Films that should have won Best Picture

Apollo 13 over Braveheart.

Goodfellas over whatever won that year

Goodfellas lost to Dances With Wolves.  That almost defies belief.  It's the walking dog syndrome.  A star actor (and when it comes to Costner that's the loosest sense of the word, I've seen empty space that's less of a vacuum than him) that's unlikely to win an acting award doing direction almost always means award consideration (Eastwood, Redford).

In terms of the worst winner compared to ALL nominees, Forrest Gump is way clear of the field.  Not fit to hold a candle to any of the other nominees.  Pulp Fiction, Shawshank, Four Weddings, and even Quiz Show.

In terms of the worst winner compared to ONE nominee, How Green Was My Valley won over (take your pick) Citizen Kane and The Maltese Falcon.  Sentimental decision because of the war and the original book being a National Book Award winner (so following on from Rebecca and Grapes Of Wrath as LITERATURE for the screen).  It's a godawful film, the Welsh accents may as well have been taught by Sean Connery. 

Shakespeare In Love is the most unfairly derided BP winner.  Everyone dissociates themselves from it now because of Weinstein.  But it was easily the best nominee in 1999.  People go on about Saving Private Ryan and yes, that first scene is epochal, but the rest is meh war pr0n.  And given Elizabeth has things like a woman being burnt with Latimer and Ridley, Mary I seemingly dying in 1554, Cecil being 40 years older than Elizabeth (and retiring), a battle outside Edinburgh Castle, and Leicester having a fetish about raping a servant girl who is busy dying while wearing a Creusa dress, it's one of the absolute worst wastes of time I have ever endured.  Star Wars was more historically accurate.

There have been quite a few other bad Oscar decisions for Best Film (to be fair they usually get it right amongst the nominees) but the standouts are:

-Double Indemnity and Gaslight losing to Going My Way

-Raging Bull losing to Ordinary People

-Apollo 13, Il Postino, and Babe losing to Braveheart

And although Slumdog was the best of the nominees in a mediocre year, the one that should have won for 2008 was WALL-E.  No idea why that was not up for Best Picture.

Oh, and Mulholland Dr. should obviously have won in 2001 over A Beautiful Mind, but, although Lynch was nominated for Director, the film was not up for Picture.  It missed out for nomination to Moulin Rouge! and In The Bedroom, of which I had never heard before looking it up. 

I am genuinely curious why anyone cares about the Oscar’s etc.   I dont give a flying fvck about awards in my own industry never mind anyone else’s.

Guy, the Oscars have a semblance of credibility.

As opposed to legal awards where you are guaranteed something if you book a big enough table at the dinner.

I consider I am better placed to choose the films and actors I like than an awards committee.   It’s totally meaningless to me and I find the importance those in the industry put on it toe curling.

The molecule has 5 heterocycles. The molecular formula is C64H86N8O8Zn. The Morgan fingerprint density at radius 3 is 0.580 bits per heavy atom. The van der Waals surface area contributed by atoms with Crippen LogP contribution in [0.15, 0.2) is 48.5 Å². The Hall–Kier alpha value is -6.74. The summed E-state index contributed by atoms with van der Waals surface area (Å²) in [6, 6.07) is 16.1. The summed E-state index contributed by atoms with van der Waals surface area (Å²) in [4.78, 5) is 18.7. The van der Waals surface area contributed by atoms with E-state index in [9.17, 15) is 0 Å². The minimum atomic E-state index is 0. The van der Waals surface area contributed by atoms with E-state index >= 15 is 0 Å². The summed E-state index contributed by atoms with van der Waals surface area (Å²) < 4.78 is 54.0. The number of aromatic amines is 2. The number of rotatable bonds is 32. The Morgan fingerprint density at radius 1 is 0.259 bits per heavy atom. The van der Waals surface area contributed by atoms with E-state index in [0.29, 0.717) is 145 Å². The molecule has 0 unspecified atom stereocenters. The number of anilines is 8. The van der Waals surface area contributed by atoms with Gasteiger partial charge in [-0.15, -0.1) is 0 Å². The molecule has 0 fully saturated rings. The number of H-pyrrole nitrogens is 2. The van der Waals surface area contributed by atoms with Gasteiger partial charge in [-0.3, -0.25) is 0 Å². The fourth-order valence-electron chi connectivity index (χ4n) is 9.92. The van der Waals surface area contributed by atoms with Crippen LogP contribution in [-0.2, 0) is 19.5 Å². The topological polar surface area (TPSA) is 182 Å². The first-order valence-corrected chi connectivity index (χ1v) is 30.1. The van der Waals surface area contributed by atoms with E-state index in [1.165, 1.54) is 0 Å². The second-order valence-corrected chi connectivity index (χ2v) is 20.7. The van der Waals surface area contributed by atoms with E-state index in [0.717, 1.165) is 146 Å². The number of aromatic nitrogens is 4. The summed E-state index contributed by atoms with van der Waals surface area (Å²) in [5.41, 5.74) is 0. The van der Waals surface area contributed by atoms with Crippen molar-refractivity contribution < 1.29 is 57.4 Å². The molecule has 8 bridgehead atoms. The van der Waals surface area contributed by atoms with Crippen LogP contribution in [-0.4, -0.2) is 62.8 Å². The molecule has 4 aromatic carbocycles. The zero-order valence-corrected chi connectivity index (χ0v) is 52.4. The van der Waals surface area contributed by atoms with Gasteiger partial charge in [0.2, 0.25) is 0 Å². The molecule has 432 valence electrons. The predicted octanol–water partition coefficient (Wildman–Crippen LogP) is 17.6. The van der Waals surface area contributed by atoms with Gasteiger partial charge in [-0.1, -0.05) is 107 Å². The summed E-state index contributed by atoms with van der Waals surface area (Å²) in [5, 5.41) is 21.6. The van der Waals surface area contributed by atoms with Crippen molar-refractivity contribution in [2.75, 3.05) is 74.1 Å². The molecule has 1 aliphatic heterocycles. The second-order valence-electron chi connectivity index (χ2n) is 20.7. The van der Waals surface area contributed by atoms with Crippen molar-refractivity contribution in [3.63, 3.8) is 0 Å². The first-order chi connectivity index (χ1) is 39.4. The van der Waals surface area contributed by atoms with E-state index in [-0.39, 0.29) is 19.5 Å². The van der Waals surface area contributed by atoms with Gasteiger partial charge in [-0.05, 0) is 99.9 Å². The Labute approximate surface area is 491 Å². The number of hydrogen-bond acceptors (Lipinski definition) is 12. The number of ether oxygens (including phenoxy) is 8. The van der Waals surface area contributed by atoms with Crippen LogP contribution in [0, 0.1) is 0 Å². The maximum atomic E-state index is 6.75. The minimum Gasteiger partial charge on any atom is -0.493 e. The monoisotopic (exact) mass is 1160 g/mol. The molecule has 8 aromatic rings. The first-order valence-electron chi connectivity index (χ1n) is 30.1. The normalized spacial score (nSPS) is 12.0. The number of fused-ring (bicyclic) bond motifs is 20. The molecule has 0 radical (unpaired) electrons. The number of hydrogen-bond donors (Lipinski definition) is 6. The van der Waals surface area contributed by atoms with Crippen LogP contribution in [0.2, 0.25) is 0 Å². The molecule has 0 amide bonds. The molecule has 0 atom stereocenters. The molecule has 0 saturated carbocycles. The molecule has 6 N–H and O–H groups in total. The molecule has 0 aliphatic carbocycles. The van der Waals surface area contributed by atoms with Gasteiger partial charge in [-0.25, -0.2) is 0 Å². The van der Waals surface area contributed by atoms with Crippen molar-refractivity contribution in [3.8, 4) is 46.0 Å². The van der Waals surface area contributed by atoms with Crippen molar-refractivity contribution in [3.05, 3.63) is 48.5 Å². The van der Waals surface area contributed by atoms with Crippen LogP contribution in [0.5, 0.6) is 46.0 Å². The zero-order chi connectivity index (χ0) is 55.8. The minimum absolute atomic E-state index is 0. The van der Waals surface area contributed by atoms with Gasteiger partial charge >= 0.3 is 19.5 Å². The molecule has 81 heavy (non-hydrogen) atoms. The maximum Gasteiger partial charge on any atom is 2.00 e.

Oscars are brilliant for trivia. E.g. Roger Deakins won his first on his 14th nomination. Or they used to award half-sized Oscars for Best Juvenile (the last of those went to Hayley Mills). Or that the first Oscar winner to die was the only one ever to win Best Title Writing. 

- All the presidents men

- Good Will hunting

- Letters from Iwo Jima

- Raiders of the Lost Ark


i care about the oscars guy m7, cos they do by and large make good choices, which means watching an oscar-winning film is generally a safe bet

unlike say legal awards which r generally dependent on paying 4 a table at the ceremony

Other thing with Oscars is you're watching the zeitgeist of the time.  Gump surely only won because of the doctored film clips.  Broadway Melody only won because it was the first successful musical.  You've got a lot of war angst right after angsty wars.  For some inexplicable reason Hollywood fell over backwards to laud preternaturally-boring middle-class non-dramas in the late seventies and early eighties.  And now Hollywood has discovered The World so BP is going all forrin. 

  • King Kong over Cavalcade (1933)
  • The Thin Man over It Happened One Night (1934)
  • Top Hat over Mutiny on the Bounty (1935)
  • Libeled Lady over The Great Ziegfeld (1936)
  • The Awful Truth over The Life of Emile Zola (1937)

I think they probably got it right in 1938 & '39

1940 is a tricky one, as there were several decent films that year as well as Rebecca, which won. 

Doctored film clips were the sort of thing that soon became common, the insertion of an actor in old footage and do some fiddling to make it look like he's interacting.  A technical advance that evidently wowed the Academy's voters.

To go back to the thirties: Cimarron won in a year in which City Lights was not even nominated.

Top Hat takes me back Dux. My Dad loves those films and i must have had it on in the background dozens of times whilst playing boardgames in my living room as a kid. Or inventing football management type games using old 70s football alamanacs to generate random scores. Sure I used to be able to get the Shots promoted!

The Oscars gave best picture to GREEN BOOK. That was the moment they lost any shred of credibility because that was such a sickeningly bad movie. 

Previous egregious oversights include Boyhood losing out to Birdman, and Brokeback Mountain losing out to Crash. Birdman was tosh and Crash was straight to DVD worthy.  

It’s bizarre because the academy are capable of making good or at least respectable picks (Moonlight, Parasite, No Country) but Green Book was so disgracefully bad that I can’t forgive.